Making a small grove at the tip of the spar, place the hinge in its position. Tie a
round of thread at both the ends and then again check for the position and angle.
Extreme care need to be taken at this junction as the angle of attack of the wing is fixed
in this step. Once this is done, the hinge is fixed firmly by tying it with C.F. tape soaked
in araldite and is allowed to dry overnight.

Procedure for fixing the membrane:
The membrane on either ends was stuck to 1m steel scales and then streteched.
Now applying 'fevibond' on the wing skeleton and was placed on the membrane. Any
slackings were removes with the use of heat gun. Care should be taken to prevent
excessive usage of heat gun as the following may happen(!):
1. The membrane slacken further.
2. The C.F. rods may be in compression. And a slight radial force will bend the rods.
3. The membrane may burn leaving a hole. This is very frustrating after all the
hard work.
GEAR ASSEMBLY

Material: EN24 (gears), GRP (gear housing)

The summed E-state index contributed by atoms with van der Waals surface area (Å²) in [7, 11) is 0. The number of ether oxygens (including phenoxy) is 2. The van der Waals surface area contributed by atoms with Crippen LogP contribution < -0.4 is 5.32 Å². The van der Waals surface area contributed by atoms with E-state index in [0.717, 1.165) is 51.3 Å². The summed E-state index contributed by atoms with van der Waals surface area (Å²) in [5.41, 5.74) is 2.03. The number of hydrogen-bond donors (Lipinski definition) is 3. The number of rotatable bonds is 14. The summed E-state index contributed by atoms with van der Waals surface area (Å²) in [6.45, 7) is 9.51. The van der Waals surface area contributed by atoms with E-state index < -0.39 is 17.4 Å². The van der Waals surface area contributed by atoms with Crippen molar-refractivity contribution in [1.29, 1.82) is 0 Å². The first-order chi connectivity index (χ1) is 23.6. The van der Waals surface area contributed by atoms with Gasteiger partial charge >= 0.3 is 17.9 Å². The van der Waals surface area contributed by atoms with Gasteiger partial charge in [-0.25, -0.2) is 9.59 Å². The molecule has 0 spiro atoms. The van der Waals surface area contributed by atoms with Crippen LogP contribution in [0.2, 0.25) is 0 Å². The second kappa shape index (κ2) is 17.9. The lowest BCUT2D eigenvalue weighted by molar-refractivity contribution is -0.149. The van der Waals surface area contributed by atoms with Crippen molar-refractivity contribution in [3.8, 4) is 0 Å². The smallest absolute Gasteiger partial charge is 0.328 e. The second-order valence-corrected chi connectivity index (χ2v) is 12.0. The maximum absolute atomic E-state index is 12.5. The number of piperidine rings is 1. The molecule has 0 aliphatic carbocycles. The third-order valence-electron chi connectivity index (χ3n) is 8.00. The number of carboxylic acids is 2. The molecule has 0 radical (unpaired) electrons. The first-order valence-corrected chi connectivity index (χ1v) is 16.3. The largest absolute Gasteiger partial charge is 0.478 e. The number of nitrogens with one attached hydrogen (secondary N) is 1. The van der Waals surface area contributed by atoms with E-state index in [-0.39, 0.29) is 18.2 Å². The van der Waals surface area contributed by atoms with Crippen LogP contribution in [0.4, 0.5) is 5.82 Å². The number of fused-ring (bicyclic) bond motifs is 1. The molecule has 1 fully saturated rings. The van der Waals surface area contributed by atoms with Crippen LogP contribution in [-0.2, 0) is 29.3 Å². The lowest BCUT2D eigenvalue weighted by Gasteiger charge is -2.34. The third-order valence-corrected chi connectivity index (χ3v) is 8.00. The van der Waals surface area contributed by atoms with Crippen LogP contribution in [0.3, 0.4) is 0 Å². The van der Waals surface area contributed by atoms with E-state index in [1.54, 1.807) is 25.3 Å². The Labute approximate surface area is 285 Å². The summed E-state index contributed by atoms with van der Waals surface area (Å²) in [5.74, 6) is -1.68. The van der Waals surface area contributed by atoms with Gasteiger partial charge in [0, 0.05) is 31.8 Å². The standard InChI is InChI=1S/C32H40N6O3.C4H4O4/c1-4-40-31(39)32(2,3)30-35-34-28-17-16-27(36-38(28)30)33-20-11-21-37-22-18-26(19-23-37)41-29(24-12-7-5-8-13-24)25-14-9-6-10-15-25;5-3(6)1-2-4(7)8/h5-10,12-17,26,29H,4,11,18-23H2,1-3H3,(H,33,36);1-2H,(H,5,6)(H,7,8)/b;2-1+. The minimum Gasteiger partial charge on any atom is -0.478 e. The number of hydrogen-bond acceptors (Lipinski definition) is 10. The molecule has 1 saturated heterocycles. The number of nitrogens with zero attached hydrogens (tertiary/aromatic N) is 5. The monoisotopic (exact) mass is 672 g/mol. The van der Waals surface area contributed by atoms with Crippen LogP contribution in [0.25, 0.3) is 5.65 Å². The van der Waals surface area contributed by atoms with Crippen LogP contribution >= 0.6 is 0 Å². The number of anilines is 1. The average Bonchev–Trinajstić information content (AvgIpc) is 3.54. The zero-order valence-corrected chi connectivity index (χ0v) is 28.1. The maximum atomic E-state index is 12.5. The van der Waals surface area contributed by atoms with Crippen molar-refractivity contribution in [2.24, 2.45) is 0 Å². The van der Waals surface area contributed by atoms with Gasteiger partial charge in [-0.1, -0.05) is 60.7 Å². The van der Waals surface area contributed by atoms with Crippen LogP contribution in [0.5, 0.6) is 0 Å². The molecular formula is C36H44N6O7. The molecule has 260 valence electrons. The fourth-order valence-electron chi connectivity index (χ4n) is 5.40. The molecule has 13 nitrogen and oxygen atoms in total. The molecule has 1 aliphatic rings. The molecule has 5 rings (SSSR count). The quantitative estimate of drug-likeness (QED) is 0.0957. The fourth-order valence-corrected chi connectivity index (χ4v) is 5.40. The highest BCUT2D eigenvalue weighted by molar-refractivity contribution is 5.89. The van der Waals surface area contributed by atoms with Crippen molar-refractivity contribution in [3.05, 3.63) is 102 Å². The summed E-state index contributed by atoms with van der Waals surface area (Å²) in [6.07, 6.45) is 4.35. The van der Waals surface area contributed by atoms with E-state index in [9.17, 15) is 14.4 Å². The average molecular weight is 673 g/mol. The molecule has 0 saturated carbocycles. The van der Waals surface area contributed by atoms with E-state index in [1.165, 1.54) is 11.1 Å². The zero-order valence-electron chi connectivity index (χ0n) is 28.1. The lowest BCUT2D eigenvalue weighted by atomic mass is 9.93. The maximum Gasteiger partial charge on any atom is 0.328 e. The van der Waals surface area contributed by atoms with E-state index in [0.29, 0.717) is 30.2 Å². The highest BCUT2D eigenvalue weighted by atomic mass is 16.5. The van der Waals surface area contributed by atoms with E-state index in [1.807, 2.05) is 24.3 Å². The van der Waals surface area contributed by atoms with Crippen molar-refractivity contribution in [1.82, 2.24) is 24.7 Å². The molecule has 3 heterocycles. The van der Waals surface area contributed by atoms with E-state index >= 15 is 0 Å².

The gear assembly is the system which has been designed to enhance torque from
the brushless motor. The gear assembly was designed for a dual crank system - it has
two output drives.

The CAD diagram for the gear assembly is attached below:







Gear Reduction in 3 stages, each stage consisting of a reduction of 22/6.
Gear type - Spur gears
Module - 0.5
Material - EN24 high carbon steel
Gears are of two sizes:
1) OD: 7mm, PC dia: 6mm
2) OD: 23mm, PC dia: 22mm

Symmetry is extremely important throughout all the components of an ornithopter.
Any unsymmetrical distribution of mass can have a very drastic effect during flight.
The design for the gear box is made so that it is symmetric about the vertical. Also,
having two output shafts helps maintain symmetry.

The gear assembly plates are of GRP plates of 2 mm thickness. We have had used
'flange bearings' to hold the gears in place and keep friction low. Flange bearings have
a sleeve on one side along the circumference this helps in gluing the bearing to the